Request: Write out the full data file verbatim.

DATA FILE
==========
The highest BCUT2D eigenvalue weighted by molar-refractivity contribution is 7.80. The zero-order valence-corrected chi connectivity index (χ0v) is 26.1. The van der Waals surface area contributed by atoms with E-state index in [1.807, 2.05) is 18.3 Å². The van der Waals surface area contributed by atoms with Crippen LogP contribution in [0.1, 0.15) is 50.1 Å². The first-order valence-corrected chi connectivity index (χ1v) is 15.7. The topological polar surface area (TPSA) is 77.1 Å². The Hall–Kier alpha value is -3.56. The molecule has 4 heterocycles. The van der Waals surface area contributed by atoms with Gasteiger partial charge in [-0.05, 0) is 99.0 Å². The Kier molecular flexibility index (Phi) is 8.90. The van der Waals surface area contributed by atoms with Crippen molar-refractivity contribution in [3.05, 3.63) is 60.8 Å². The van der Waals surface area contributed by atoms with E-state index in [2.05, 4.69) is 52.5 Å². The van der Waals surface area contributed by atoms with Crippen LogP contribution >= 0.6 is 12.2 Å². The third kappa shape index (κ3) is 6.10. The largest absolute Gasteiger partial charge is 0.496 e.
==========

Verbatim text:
The highest BCUT2D eigenvalue weighted by molar-refractivity contribution is 7.80. The zero-order valence-corrected chi connectivity index (χ0v) is 26.1. The van der Waals surface area contributed by atoms with E-state index in [1.807, 2.05) is 18.3 Å². The van der Waals surface area contributed by atoms with Crippen LogP contribution in [0.1, 0.15) is 50.1 Å². The first-order valence-corrected chi connectivity index (χ1v) is 15.7. The topological polar surface area (TPSA) is 77.1 Å². The Hall–Kier alpha value is -3.56. The molecule has 4 heterocycles. The van der Waals surface area contributed by atoms with Gasteiger partial charge in [-0.05, 0) is 99.0 Å². The Kier molecular flexibility index (Phi) is 8.90. The van der Waals surface area contributed by atoms with Crippen molar-refractivity contribution in [3.05, 3.63) is 60.8 Å². The van der Waals surface area contributed by atoms with E-state index in [2.05, 4.69) is 52.5 Å². The van der Waals surface area contributed by atoms with Crippen LogP contribution >= 0.6 is 12.2 Å². The third kappa shape index (κ3) is 6.10. The largest absolute Gasteiger partial charge is 0.496 e.